The Dublin Core Metadata Initiative
The Dublin Core Metadata Initiative is an open forum engaged in the development of
interoperable online metadata standards that support a broad range of purposes and business
models.The initiative developed the Dublin Core Metadata Element Set in 1995/96, with
the goal of supporting simple resource discovery for digital collections in different domains.
In 2000, the basic element set has been extended with the Dublin Core Qualifiers for use
within local applications or specific domains. Despite the criticism that Dublin Core is a
rather crude standard for describing cultural heritage objects, it has been officially adopted
in the meantime by various country governments, including Denmark, UK and Australia.
Besides, the CIMI Consortium has extensively tested the Dublin Core Metadata Standard
within the museum domain and published the results.
Further reference: CIMI Guide to Best Practice: Dublin Core <http://www.cimi.org/public_docs/meta_bestprac_v1_1_210400.pdf>
At present, the first model of previously harvesting data to be stored in a central repo-
sitory that can then be searched is the more viable approach and has already attracted many
followers. On the other hand, the second model that proposes to search at the institutional
level currently faces many difficulties as the technological infrastructure is not yet robust
and fast enough to handle user queries.
Both models, however, still face problems with regard to the quality of search results.
The current Dublin Core Metadata Standard, is a good compromise to enable cross sector
resource discovery today, yet it has some shortcomings that should be addressed in further
developments. One such shortcoming, for example, is the loss of context. As Debbie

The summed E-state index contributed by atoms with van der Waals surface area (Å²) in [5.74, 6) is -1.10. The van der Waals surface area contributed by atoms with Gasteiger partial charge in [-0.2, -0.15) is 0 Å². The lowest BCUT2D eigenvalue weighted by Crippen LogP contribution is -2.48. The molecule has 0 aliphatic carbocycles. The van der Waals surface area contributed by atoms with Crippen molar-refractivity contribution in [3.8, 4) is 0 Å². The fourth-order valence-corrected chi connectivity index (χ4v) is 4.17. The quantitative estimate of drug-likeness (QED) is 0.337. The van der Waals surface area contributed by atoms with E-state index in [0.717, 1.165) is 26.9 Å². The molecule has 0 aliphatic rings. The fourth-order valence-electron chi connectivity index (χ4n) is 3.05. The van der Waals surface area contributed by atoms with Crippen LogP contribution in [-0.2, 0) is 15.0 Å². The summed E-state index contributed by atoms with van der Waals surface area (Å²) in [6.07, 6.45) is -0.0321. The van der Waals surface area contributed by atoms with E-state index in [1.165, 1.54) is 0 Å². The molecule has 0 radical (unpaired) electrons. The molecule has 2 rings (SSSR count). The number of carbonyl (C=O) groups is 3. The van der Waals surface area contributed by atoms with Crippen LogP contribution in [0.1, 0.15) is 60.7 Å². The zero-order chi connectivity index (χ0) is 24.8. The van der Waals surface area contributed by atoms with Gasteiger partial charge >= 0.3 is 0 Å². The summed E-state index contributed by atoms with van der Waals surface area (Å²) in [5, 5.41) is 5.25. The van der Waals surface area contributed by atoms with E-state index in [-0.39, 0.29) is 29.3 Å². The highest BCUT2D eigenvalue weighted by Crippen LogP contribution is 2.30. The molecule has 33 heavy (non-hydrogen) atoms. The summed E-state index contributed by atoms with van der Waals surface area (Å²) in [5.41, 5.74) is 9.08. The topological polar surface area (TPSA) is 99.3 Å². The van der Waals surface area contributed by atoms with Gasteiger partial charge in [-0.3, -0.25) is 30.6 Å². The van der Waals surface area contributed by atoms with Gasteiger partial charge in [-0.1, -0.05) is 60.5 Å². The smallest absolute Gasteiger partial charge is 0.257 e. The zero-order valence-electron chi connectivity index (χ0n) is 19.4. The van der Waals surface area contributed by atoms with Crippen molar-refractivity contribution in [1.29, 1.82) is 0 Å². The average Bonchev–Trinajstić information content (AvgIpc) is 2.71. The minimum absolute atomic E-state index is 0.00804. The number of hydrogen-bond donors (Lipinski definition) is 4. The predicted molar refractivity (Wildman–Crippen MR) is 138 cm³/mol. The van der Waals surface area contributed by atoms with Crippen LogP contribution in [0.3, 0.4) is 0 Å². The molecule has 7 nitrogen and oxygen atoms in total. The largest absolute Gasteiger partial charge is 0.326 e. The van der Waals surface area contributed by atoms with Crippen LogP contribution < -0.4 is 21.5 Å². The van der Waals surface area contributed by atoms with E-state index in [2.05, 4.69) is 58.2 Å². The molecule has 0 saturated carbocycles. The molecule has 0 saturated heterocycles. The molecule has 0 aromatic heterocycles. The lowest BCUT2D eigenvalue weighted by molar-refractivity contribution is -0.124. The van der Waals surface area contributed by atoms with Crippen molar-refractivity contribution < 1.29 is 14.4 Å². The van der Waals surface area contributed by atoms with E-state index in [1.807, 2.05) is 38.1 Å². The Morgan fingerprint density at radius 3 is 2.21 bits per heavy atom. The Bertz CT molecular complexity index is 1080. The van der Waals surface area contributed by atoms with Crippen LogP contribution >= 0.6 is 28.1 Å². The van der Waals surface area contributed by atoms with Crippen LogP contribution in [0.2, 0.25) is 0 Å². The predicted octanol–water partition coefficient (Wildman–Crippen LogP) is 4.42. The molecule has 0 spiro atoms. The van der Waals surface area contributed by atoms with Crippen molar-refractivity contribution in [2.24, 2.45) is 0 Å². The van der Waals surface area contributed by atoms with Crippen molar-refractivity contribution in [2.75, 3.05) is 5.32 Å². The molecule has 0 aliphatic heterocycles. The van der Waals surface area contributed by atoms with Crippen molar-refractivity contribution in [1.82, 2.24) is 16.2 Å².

Campell, Project Manager of Picture Australia, puts it:"A collection of images may have a
collective title such as `Images of Paul Revere'. But the image title may be reduced to `On a
Horse'. So the loss of context becomes a discovery issue." (Campell in Tennant, 2001) In
addition, there are also problems with differing vocabularies that are used within the several
cultural heritage sectors, which can create a major impediment to accessibility across
To minimise information loss in the future, a medium range strategy would be to further
develop Dublin Core into a metadata standard that is still compatible with current Dublin
Core, but that offers more granularity. Although a "Dublin Core II"-standard would not
allow to conduct machine inferences, it would address some of the current shortcomings.
A long-term strategy towards cross-sectoral standards for resource discovery, however,
should try and explore new grounds in the form of knowledge-based modelling with high
expressivity. Knowledge-based modelling would deliver high granularity of metadata and
therefore better search quality, without loosing interoperability.
The introduction of automated information retrieval and the demand to exchange data
not only between institutions within one sector but also between sectors and across national
borders brought a dramatic increase in the demand for vocabulary control.Today, the
problem of providing seamless access to digital cultural information resources is not so
much the technology but, terminology, i.e. the fact that people describe the same things
differently. Authority files help to standardise object descriptions across sectors, and would
support persistent identification of objects in networked environments.
ON THE RAD